Hence, the replication crisis. In 2015, Open Science Collaboration failed to replicate a good chunk of a hundred studies from three psychology journals, thus sparking the question of validity of peer-reviewed research.[7] As other laboratories across various fields followed suit, it was found that countless studies failed the replication test as well.[8] Many supposedly established facts were then questioned. If there exists only a few studies on a particular topic, can one really say it is true?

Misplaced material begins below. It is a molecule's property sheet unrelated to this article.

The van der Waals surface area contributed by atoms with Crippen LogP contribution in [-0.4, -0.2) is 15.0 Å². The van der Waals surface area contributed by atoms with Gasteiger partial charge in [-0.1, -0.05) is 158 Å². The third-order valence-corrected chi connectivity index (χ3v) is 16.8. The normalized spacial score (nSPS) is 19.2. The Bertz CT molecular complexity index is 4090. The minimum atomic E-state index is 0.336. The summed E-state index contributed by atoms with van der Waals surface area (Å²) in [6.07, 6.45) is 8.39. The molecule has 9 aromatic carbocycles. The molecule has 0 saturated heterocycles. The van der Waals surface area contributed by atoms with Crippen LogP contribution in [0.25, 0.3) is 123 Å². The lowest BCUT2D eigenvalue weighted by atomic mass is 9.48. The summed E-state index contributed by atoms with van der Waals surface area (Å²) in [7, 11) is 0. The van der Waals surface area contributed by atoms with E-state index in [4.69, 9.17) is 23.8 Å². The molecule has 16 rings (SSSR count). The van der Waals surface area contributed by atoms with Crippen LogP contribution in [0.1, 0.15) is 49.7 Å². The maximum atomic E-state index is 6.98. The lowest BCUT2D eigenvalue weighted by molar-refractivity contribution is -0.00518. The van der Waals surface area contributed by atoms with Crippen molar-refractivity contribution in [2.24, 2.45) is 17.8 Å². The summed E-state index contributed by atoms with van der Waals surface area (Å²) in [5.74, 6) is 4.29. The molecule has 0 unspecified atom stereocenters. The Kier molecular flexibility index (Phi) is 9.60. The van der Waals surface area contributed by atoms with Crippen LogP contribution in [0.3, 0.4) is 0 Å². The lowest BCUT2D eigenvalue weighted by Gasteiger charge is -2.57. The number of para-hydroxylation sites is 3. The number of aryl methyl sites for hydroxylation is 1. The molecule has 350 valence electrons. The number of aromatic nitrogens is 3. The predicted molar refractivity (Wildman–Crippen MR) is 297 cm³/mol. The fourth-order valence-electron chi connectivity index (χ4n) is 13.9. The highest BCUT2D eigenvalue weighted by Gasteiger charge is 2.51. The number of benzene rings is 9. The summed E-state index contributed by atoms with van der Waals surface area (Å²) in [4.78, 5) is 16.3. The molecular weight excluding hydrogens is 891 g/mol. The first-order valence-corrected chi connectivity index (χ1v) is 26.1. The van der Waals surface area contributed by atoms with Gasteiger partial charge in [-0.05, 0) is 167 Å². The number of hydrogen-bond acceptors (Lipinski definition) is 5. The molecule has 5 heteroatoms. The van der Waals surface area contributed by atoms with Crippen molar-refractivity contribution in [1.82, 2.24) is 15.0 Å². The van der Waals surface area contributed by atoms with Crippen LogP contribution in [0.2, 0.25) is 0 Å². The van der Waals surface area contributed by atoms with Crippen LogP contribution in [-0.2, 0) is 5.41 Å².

The non-publication of negative results and replicated studies poses various consequences in the scientific pursuit of truth. Authors may squander time and resources testing a hypothesis that already yielded negative results in an unpublished study, and they will presumably arrive at negative conclusions as well. However, with the current research culture, none of these will be reported. Through the pressure of a positive bias, possibly erroneous conclusions could be drawn, and with the lack of replication, they may not be authenticated. How, then, are we to arrive at the truth, the very purpose of conducting research, if publications and institutions continue to cultivate publish-or-perish and favor positive and innovative studies?